Daniel Blankschtein, the Herman P. Meissner (1929) Professor in Chemical Engineering, has received the McDonald Award for Excellence in Mentoring and Advising, which “honors those faculty members who, through their lasting commitment to personal and professional development, help maintain the School of Engineering’s leadership in education and research.”
Nominators for this year’s award, which included faculty and undergraduates from the MIT community, referred to Blankschtein’s “both engineering rigor and caring mentoring.” Also mentioned were his “passion for mentoring students,” and descriptions such as “extraordinary professor” and “avid champion for the students.”
Blankschtein has a reputation for commitment to chemical engineering students. He has been recognized with the annual Course X Graduate Student Council Outstanding Faculty Award an unprecedented nine times: in 2015, 2011, 2008, 2005, 2002, 2000, 1998, 1993, and 1991.
Blankschtein began his MIT career in 1986 as an assistant professor and has served on several Institute and department committees, including his role as graduate officer for the Department of Chemical Engineering from 2001 to 2006. Blankschtein earned his BS (1977), MS (1979), and PhD (1983) from Tel-Aviv University.
Blankschtein's research is in the interdisciplinary field of colloid and interface science, which is becoming increasingly important to a large number of industrial, environmental, electronic, biotechnological, and biomedical applications where chemical engineers can play a pivotal role. Through the combination of theory, simulation, and experiment, his research group applies fundamental knowledge to several applications including detergency, emulsification, and wetting; adhesives, coatings, and thin films; petrochemical processes; food, paint, pharmaceutical, cosmetic, and photographic technologies; controlled-release of active ingredients in pharmaceuticals and consumer products; removal of trace contaminants from water sources; bioseparations; and biomedical applications including transdermal and oral drug delivery.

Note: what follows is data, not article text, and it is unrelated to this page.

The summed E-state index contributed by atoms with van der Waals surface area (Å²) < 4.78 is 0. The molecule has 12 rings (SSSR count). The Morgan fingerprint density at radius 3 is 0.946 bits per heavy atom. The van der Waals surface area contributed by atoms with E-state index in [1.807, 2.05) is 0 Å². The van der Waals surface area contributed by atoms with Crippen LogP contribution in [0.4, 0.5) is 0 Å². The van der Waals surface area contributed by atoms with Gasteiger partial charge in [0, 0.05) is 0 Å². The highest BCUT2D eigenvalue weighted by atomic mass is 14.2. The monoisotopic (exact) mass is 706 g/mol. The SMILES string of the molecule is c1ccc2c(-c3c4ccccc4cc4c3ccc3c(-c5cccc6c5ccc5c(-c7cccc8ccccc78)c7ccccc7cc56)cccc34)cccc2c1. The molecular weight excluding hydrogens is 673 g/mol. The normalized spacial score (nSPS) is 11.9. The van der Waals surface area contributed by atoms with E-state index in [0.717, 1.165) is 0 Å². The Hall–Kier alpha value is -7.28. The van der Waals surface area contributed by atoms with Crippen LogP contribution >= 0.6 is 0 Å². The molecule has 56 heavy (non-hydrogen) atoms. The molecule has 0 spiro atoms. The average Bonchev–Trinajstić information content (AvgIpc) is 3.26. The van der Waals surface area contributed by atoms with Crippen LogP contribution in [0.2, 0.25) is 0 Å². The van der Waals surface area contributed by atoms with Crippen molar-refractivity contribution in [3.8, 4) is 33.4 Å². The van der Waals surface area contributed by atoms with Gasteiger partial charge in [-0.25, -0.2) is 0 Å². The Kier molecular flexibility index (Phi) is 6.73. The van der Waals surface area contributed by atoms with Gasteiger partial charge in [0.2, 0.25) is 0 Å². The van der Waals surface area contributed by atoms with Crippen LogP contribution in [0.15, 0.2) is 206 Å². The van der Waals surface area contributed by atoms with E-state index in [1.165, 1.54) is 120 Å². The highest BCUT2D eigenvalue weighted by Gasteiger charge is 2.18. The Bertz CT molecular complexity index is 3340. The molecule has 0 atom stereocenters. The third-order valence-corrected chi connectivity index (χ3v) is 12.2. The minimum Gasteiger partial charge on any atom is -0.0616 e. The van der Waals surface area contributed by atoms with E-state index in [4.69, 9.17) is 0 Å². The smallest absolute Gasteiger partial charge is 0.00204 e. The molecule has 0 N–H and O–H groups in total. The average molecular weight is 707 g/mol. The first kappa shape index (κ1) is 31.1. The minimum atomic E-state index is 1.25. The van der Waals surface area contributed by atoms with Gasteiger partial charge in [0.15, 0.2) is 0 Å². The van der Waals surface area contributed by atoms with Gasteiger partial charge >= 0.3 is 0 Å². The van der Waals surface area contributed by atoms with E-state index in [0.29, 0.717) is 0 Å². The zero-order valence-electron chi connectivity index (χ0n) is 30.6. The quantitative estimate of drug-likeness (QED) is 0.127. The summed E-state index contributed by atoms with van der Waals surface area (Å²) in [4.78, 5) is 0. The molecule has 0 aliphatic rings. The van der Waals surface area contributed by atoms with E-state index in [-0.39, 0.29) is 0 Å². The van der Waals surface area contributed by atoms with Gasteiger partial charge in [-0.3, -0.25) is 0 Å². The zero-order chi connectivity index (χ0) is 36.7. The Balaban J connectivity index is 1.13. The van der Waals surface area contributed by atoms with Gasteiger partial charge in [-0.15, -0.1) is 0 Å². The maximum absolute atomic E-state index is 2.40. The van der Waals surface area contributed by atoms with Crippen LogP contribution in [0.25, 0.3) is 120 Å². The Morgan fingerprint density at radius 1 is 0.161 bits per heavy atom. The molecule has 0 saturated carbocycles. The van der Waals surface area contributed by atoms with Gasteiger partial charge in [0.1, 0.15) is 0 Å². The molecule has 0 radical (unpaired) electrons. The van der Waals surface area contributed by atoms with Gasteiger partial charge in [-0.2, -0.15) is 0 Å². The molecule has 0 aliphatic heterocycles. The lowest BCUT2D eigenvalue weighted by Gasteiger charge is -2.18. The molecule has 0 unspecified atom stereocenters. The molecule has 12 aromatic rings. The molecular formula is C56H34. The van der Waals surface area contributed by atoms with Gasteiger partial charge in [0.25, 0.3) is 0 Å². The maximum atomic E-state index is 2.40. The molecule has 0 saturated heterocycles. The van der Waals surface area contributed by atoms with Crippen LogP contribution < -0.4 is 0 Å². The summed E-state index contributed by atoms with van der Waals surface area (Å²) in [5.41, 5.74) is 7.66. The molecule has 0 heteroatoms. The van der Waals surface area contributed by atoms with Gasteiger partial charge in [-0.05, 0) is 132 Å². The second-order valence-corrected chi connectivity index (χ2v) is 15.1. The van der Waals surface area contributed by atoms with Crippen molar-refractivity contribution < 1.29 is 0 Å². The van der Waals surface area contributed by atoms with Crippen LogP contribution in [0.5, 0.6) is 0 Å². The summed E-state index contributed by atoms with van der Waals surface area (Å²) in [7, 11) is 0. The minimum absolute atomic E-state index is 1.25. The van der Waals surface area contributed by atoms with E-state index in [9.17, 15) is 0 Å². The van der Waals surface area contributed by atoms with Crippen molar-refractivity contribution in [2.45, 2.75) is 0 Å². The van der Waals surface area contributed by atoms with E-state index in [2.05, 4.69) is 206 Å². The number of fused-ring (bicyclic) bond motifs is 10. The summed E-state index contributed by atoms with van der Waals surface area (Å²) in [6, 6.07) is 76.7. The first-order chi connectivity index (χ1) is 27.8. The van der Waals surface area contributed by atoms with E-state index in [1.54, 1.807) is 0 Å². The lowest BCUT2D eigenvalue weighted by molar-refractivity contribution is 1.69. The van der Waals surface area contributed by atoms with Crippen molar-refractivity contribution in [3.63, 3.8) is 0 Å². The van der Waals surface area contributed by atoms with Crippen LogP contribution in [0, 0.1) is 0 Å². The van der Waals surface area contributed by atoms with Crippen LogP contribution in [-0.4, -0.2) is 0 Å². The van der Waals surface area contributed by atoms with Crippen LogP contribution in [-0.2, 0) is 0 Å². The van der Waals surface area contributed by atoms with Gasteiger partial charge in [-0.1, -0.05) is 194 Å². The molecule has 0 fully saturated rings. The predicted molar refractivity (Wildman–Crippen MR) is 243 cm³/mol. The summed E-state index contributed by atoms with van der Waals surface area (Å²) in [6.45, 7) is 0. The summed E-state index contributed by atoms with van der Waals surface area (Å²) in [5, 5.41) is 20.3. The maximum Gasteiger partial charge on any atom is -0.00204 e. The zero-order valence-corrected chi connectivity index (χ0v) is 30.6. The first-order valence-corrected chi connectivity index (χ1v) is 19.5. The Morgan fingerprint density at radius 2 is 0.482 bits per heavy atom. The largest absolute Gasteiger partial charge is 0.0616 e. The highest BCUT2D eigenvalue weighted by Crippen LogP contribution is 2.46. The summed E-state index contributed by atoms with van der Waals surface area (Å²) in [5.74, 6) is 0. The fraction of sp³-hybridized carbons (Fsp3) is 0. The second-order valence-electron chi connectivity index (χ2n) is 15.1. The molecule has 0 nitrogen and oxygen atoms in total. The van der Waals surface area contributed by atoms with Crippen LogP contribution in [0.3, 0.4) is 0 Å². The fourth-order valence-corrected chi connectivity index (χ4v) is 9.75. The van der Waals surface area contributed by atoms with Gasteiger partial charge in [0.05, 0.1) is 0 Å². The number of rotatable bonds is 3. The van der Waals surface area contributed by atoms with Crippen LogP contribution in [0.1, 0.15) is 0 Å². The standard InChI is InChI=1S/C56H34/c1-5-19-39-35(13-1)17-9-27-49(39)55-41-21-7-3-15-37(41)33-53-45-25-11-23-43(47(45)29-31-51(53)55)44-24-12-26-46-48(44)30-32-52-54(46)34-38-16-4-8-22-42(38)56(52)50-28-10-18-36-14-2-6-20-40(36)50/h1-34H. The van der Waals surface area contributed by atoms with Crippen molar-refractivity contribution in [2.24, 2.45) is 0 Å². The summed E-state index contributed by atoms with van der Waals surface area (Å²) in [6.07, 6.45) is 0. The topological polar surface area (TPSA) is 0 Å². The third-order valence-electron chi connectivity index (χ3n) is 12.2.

Founded in 2005, the Capers and Marion McDonald program recognizes and honors diverse professionals in engineering and the applied sciences who, as exemplary mentors and advisors, have significantly and consistently supported the personal and professional development of others. The award was established by Capers McDonald (who earned a master's degree in engineering from MIT in 1976) and Marion McDonald, and is presented to a faculty member in the School of Engineering, who, through tireless efforts to engage minds, elevate spirits and stimulate high quality work, has advanced the professional and personal development of students and colleagues.
The award includes a bronze medallion and a cash prize, along with a letter of citation from the dean. Blankschtein’s name will be added to a plaque located in the School of Engineering dean’s conference room (Room 1-214). Blankschtein’s fellow chemical engineering faculty member Robert Cohen was the first recipient of the award at MIT in 2006.